Wednesday, May 22, 2019

The Butterfly Effect: The Mokha Version

In a time when we hear in the media about people - some of them with a certain public status - that are bothered by hearing foreign languages (other than English) spoken in public or about countries that are 'full', reading positive immigrant stories brings some light. It sounds cheesy and stereotypical but that's the only good thing that can be done given the current American - and not only - toxic public discourse regarding immigrants. Ironically, in a country built by immigrants.
The Monk of Mokha is part of a series of non-fiction books by Dave Eggers offering real-life accounts of immigrants to America. I've read some of Eggers books and I am fine with them, but this work of non-fiction was a pleasant surprise: it is a well-researched piece of journalism that can be read in so many ways. Mokhtar Alkhanshali is the son of Yemeni immigrants growing up in the high-risk area of Tenderloin in San Francisco. He keeps switching jobs without a certain professional direction in mind, until he become familiar with the 500-year history of the Yemeni coffee. The story goes that actually the coffee was discovered in Yemen, not in Ethiopia. However, Mokha is a port in Yemen. At the time, the kind of coffee no one was keen too pay for and placed on the lowest level on the Western preferences. Nowadays, it's America's most expensive coffee, sold for 16$ the cup.
Mokhtar takes a huge leap of faith and decided to return to Yemen, in a time when the country was dramatically torn by civil conflict and instability. He will research all the possible coffee farms, will identify the best coffee beans and will learn himself almost everything about making and producing coffee. But how to launch a global business when the country can get closed any time and shipping to America might be amost impossible especially when Mokhtar himself, although an American citizen, can be the target of additional security screening and border interrogations?
You need to really believe in your dream and the non-coffee induced sleepless nights (a bit of qat helped maybe) spent setting up the details of an incredible yet successful entreprise. No terrible threat was enough to discourage Mokhtar from giving up. From his high clouds, he can easily pass through the political changes underwent by Yemen and move forward. 'Mokhtar's family and friends in the United States worried for him, but Mokhtar saw very little change in his daily life. He'd gone to bed one night with Hadi in power, and woke up without a president. And yet the airport was still open and hosted regular commercial flights. The banks functioned as usual. And the grocery stores, the health clubs, the mosques. Taxi drivers drove their taxis. Sana'a was still Sana'a though it was now run by Houthis. The lives of everyday working Yemenis continued unchanged. Mokhtar spent afternoons at Andrew's mill, chewing qat with Ali and together they laughed at the Yemeni Americans who were fleeing the country'.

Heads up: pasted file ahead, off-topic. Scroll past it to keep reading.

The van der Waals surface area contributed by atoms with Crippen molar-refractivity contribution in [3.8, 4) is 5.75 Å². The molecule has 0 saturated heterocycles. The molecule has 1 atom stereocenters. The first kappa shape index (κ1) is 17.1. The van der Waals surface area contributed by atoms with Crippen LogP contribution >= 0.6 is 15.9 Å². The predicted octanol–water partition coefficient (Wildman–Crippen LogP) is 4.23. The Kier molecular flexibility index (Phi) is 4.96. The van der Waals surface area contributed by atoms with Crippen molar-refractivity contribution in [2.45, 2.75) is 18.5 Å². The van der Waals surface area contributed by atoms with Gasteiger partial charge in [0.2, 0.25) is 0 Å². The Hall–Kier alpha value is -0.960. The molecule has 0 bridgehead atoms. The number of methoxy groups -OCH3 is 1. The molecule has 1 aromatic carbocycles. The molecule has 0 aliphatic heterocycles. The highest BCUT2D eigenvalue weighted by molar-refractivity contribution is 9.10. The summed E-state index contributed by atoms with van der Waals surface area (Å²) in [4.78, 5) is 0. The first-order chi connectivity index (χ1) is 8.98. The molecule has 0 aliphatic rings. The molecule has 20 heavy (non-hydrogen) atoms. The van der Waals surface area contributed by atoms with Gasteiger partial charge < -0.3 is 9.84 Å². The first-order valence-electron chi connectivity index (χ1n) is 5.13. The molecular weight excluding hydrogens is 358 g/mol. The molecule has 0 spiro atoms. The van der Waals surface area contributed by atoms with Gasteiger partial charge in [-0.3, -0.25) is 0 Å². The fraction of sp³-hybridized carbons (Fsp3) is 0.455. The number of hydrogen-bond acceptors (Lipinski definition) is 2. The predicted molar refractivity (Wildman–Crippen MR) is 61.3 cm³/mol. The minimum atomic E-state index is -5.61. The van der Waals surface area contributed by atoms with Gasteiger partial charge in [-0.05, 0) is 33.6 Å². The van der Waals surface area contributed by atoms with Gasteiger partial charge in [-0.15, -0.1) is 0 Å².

But the boy whose grandfather couldn't believe he is worth more than a donkey succeeded and nowadays, the Port of Mokha is a most sought coffee in San Francisco. And there is more than that: the success of the product in America made back in Yemen a lot of people - especially women - happy as they got secured a job, but also encouraged the local production of coffee. Butterfly effect at its best.
The book can be read in more than one way, depending on what the reader is looking for. It offers inspiration to those looking for business inspiration. It sooth the immigrants in need of a positive story to brighten their dark beginnings. Those interested to travel to Yemen might have first hand accounts of what to expect, not only from the point of view of the security situation, but also regarding the culture. First and foremost though, it is Mokhtar Alkhanshali story of finding his voice while switching from being a doorman without a clear direction to becoming a business man in his own right. 
Stories like his are building the socio-human texture of a society built on diversity and that survived because of its exceptional immigrants that succeeded because they built bridges between cultures and people. Walls never did anything good except in construction work. Let's hope that in the end, the dream -and not the nightmare will prevail.

Rating: 5 stars

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